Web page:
If you’re planning on teaching in Thailand, you need to consider where to teach! Northern, Central, Southern Thailand – what’s the difference? When you think of Thailand you might think of postcard-perfect beaches and all the noodles you could ever dream of. Truth is, if you’re going to be teaching English in Thailand either on your own or as part of the Thailand TEFL internship you’re bound to find a few differences as you explore this fantastic country. From scenery to food we’ll help you decide the answer to that all important question; where should I teach in Thailand!
You should teach in the Jungle North –Towering mountains, lush jungles and river valleys – Northern Thailand is one of the most naturally stunning parts of the country. Fact.
There’s no doubt that Chiang Mai is the biggest TEFL hotspot in the north – it’s a city known for its low cost of living and laid-back vibe and of course, the night bazaar (a shopper’s paradise!).
If you want to steal yourself some peace and quiet then the Akha Hill village in the Chiang Rai region is a great escape from the hustle and bustle of cities. Jungle walks and stunning scenery are guaranteed!
If you’re heading to the very northeast of Thailand, bordering Laos, you’ll find the home of one of Thailand’s most popular regional cuisines (so much so, that you’ll find street vendors selling it in Bangkok and Chiang Mai. Popular ‘Issan’ dishes include sticky rice, ‘Som Tam’(spicy salad), fried chicken (bit different to KFC!) and Moo Ping (a skewer of meat…
You should teach in Central Thailand – The rice basin of Thailand is home to; you guessed it, the majority of the countries’ rice paddy fields! Central Thailand doesn’t draw the most tourists (with the exception of Bangkok of course), so head here for peace and beauty. Being in Central Thailand also means you’re in a great position for travelling around the country.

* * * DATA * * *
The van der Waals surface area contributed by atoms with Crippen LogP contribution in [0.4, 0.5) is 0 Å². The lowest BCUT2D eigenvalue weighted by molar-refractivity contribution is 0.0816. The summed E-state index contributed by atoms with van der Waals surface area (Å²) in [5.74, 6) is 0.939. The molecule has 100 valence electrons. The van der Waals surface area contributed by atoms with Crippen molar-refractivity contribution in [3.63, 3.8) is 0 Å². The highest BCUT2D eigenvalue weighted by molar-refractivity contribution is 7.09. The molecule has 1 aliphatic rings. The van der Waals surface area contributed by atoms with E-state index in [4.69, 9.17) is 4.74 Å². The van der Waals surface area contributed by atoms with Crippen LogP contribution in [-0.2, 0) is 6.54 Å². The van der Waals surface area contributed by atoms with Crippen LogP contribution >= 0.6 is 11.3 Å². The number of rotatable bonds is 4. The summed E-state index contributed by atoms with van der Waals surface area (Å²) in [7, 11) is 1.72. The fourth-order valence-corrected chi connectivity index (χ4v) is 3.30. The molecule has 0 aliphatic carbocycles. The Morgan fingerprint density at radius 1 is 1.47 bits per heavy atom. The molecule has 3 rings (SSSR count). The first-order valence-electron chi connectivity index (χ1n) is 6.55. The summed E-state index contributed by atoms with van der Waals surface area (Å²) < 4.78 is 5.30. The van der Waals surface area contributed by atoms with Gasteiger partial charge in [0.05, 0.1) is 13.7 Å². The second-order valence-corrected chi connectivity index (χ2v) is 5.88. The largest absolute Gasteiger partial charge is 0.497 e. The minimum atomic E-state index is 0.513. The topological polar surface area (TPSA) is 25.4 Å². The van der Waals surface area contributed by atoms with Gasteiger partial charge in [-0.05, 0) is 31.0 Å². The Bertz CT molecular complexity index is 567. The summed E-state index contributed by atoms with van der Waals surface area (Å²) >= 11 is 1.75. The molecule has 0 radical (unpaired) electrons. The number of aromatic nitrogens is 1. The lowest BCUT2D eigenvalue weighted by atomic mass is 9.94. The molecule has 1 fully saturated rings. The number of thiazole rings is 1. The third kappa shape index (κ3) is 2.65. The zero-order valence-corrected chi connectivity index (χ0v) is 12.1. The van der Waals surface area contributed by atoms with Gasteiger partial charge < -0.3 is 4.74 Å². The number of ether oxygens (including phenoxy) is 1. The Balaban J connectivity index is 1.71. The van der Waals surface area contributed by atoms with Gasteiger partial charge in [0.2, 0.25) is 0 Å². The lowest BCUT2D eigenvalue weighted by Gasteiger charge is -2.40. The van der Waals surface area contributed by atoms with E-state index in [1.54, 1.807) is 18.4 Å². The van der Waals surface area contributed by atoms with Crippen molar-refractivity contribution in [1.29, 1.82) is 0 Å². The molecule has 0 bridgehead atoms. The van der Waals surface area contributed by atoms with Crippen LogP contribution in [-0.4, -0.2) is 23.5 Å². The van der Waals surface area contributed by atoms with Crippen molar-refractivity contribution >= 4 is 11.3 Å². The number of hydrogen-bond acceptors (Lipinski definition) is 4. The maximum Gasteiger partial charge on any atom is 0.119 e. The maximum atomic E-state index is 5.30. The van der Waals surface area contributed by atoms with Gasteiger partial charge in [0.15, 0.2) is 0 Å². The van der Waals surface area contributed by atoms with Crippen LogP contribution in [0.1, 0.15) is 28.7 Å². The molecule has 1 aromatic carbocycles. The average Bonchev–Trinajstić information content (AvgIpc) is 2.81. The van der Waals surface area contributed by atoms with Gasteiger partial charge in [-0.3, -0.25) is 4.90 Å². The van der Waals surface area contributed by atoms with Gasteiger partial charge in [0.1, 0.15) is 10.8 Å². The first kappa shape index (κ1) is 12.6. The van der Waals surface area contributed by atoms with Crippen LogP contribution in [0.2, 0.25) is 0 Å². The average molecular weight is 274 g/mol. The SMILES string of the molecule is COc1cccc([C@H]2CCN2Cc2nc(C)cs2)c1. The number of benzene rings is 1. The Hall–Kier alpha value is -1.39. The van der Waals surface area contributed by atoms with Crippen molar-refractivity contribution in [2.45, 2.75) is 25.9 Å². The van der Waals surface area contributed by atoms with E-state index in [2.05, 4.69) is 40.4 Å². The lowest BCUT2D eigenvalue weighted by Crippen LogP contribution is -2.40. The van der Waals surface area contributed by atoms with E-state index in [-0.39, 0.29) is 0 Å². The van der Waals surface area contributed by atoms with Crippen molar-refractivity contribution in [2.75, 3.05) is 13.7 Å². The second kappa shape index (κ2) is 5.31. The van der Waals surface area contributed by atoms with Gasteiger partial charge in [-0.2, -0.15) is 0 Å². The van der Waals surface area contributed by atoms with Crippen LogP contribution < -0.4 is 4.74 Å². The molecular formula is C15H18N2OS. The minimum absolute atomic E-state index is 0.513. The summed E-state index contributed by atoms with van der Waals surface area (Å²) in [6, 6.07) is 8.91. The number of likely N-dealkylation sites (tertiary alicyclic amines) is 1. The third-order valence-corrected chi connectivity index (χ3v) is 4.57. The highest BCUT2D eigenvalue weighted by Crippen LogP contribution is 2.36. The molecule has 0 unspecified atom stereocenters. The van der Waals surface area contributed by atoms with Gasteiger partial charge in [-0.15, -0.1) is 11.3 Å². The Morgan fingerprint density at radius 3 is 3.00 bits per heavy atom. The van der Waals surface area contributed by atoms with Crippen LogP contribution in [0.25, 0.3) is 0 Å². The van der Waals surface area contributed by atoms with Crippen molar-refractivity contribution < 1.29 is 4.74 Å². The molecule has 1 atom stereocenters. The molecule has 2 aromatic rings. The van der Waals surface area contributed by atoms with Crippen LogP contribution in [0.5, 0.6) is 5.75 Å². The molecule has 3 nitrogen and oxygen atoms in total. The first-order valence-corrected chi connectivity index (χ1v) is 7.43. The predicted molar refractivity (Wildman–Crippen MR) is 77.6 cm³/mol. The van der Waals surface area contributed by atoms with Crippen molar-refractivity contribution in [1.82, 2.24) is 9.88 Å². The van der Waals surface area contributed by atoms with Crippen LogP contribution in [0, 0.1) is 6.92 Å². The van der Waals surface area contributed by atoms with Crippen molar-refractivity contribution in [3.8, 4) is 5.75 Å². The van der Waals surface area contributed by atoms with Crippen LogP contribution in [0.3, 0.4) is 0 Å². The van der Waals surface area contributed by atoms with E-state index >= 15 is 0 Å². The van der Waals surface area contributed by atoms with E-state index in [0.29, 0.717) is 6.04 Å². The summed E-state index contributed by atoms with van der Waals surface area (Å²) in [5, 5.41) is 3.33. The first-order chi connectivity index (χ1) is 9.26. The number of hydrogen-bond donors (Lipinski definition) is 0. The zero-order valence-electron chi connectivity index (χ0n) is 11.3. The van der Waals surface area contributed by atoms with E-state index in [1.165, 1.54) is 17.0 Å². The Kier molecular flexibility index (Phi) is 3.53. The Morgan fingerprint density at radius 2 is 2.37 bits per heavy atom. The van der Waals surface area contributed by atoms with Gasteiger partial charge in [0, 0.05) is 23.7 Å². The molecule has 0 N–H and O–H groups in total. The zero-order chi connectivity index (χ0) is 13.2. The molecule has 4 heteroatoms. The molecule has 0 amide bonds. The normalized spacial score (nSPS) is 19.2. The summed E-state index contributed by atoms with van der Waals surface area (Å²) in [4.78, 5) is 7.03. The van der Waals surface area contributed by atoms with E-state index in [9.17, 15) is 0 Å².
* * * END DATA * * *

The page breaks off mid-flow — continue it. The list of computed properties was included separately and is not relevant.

If your interests are long walks in the countryside, fine-dining and a quiet night in with a book, then Bangkok will probably give you the biggest headache you’ve ever had; BUT, if you’re open to an in-your-face atmosphere, pollution, sweat, spice and LOUD NOISES then you’re going to discover something pretty amazing. Home to some of the best street food and nightlife it’s no wonder that Bangkok draws thousands of backpackers each year to get lost in the madness.
Bangkok get too much for you? Kanchanaburi has become increasingly popular for those wanting to escape the craziness of Bangkok and explore the amazing National Parks, spectacular waterfalls and trekking opportunities.
If you’re a culture vulture then Aytthaya is a must. We’ve also mentioned this in our Top 7 Things to see and do in Thailand.
Everything you can get your hands on. Bangkok will dish up every regional speciality you want but for the rest of the area there are definitely a few local dishes that are worth sampling. Tom kha kai is a creamy chicken soup or the Tom yam is a famous hot and sour soup which originates from the Central Region.
You should teach in South Thailand – If you’re like me then the temptation of a deserted beach, crystal clear waters and a cocktail in hand are just too much to resist. Teaching English in Thailand, especially the South can be blissful… swap rice paddy fields for coconut plantations and mountains for beaches – Southern Thailand couldn’t be more different to the North!
Too good to be true? The problem is everyone thinks it is too. Tourists take over Thailand’s beaches throughout the high season and prices have risen significantly – so beware.